More Powerful Than Cisplatin, Preclinical Cancer Drug Shows

July 9, 2015
Erin Wallace

The cancer drug, FY26, has demonstrated high potency and efficacy compared with cisplatin and other platinum-based chemotherapies

Peter Sadler, MS, DPhil

The cancer drug, FY26, has demonstrated high potency and efficacy compared with cisplatin and other platinum-based chemotherapies, according to a preclinical trial conducted by researchers from the Department of Chemistry at the University of Warwick and the Warwick Cancer Research Unit in the UK.

“It [FY26] is an organo-osmium compound that induces a lethal burst of reactive oxygen species in cancer cells, but not in normal cells, which confers selectivity,” said co-researcher, Peter Sadler, MS, DPhil, of the University of Warwick’s Department of Chemistry. The Wellcome Trust Sanger Institute recently led experiments consisting of 809 cancer cell lines, demonstrating that FY26 was 49 times more potent than cisplatin.

Additionally, FY26 may cost less to produce because most chemotherapies are platinum based, and tend to be more expensive than osmium, which is about one-third the cost, according to Sadler.

He also maintained that FY26 holds the possibility of overcoming resistance inherent to the drugs currently in the clinic, with less adverse effects.

FY26 is a multitargeted agent and contains a mechanism of action that is unlike the current anticancer drugs available, according to Sadler. The agent forces cancer cells to use their typically defective but important source of energy, the mitochondria, to properly function. “Mitochondria in cancer cells are already defective. In fact, we [he and his co-researchers] detected three mutations in a vital part of the electron transport chain that converts oxygen into water and makes energy (ATP) for cells. Because of their defective mitochondria, cancer cells try to make their energy by glycolysis in the cytoplasm.” Sadler explained. The new drug allows the primary source of energy to return to the mitochondria, ultimately killing the cancer cells.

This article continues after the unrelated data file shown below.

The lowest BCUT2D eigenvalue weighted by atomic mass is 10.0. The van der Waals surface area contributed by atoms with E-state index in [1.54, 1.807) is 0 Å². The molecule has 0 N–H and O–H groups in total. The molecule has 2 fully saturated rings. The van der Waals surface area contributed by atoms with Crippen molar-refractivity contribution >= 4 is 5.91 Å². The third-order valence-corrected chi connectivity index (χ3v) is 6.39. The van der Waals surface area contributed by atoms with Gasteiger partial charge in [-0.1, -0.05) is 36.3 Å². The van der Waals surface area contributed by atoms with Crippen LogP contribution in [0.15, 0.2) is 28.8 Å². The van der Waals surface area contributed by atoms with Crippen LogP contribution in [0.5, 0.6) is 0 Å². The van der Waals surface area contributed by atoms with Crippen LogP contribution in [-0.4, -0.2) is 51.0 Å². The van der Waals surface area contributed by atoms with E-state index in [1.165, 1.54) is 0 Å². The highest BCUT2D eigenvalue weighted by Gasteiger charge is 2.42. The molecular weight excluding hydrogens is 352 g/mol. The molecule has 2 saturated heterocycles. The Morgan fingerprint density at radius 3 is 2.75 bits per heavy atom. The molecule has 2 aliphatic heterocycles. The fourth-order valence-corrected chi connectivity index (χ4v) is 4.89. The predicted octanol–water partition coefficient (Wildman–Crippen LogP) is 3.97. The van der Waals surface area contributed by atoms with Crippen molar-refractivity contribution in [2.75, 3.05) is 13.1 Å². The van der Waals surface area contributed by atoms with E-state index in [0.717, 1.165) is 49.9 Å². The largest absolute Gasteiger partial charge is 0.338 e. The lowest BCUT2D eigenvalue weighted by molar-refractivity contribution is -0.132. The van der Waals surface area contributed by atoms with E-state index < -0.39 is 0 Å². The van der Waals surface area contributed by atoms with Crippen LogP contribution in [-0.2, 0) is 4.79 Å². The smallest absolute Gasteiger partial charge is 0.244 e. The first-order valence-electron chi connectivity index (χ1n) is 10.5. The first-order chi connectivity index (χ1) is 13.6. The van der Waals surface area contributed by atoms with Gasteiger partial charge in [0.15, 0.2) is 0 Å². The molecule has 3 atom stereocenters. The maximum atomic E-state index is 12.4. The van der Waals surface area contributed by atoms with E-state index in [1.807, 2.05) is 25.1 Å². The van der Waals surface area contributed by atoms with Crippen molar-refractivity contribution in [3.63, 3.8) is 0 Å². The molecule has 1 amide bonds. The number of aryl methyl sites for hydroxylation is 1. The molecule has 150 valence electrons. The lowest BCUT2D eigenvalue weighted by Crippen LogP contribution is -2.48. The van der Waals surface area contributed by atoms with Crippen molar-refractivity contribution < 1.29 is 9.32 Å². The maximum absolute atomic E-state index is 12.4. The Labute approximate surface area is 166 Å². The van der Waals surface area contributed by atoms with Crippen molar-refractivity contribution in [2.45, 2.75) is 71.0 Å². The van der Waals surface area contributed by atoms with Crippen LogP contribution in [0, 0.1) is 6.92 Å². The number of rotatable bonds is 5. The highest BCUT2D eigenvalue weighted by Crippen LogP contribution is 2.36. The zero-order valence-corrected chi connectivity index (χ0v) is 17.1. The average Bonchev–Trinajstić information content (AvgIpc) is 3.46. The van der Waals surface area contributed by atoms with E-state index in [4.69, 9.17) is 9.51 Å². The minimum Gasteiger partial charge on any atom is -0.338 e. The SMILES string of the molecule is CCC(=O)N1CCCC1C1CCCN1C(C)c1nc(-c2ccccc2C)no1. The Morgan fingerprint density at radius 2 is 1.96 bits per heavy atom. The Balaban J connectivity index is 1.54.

Sadler’s co-researcher, Isolda Romero-Canelon, PhD, MRSC, stated in the news release that this research could lead to major improvements in cancer survival rates. She believes that this new and innovative drug is necessary for future advancements, as well as extremely effective against cancer cells.

Sadler and his colleagues hope that they will quickly advance toward clinical trials in about 3 years.

The research from this FY26 study, titled ‘Potent organo-osmium compound shifts metabolism in epithelial ovarian cancer cells,’ is published byProceedings of the National Academy of Sciences.

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University of Warwick (news release). Cancer drug 49 times more potent than cisplatin.http://www2.warwick.ac.uk/newsandevents/pressreleases/cancer_drug_49/. July 8, 2015.